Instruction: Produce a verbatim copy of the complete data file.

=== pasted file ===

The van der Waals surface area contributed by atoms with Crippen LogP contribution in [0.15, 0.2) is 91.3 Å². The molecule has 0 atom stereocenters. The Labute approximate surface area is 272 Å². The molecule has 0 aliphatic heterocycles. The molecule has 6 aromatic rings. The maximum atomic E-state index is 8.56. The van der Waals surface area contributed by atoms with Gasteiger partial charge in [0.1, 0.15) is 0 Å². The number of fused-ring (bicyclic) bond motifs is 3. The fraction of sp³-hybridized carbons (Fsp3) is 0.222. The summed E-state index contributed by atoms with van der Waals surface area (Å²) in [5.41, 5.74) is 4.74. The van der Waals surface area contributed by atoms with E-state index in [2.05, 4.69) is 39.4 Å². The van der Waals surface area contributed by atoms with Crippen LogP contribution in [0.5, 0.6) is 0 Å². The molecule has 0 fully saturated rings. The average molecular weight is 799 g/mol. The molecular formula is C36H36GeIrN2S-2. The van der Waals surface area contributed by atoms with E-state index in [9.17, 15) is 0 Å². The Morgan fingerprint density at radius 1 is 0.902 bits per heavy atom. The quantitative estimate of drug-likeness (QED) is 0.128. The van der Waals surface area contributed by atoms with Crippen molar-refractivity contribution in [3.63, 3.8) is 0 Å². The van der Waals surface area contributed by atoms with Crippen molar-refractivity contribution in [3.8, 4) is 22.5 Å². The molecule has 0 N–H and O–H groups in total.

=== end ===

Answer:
The van der Waals surface area contributed by atoms with Crippen LogP contribution in [0.15, 0.2) is 91.3 Å². The molecule has 0 atom stereocenters. The Labute approximate surface area is 272 Å². The molecule has 0 aliphatic heterocycles. The molecule has 6 aromatic rings. The maximum atomic E-state index is 8.56. The van der Waals surface area contributed by atoms with Gasteiger partial charge in [0.1, 0.15) is 0 Å². The number of fused-ring (bicyclic) bond motifs is 3. The fraction of sp³-hybridized carbons (Fsp3) is 0.222. The summed E-state index contributed by atoms with van der Waals surface area (Å²) in [5.41, 5.74) is 4.74. The van der Waals surface area contributed by atoms with E-state index in [2.05, 4.69) is 39.4 Å². The van der Waals surface area contributed by atoms with Crippen LogP contribution in [0.5, 0.6) is 0 Å². The molecule has 0 fully saturated rings. The average molecular weight is 799 g/mol. The molecular formula is C36H36GeIrN2S-2. The van der Waals surface area contributed by atoms with E-state index in [9.17, 15) is 0 Å². The Morgan fingerprint density at radius 1 is 0.902 bits per heavy atom. The quantitative estimate of drug-likeness (QED) is 0.128. The van der Waals surface area contributed by atoms with Crippen molar-refractivity contribution in [3.63, 3.8) is 0 Å². The van der Waals surface area contributed by atoms with Crippen molar-refractivity contribution in [3.8, 4) is 22.5 Å². The molecule has 0 N–H and O–H groups in total.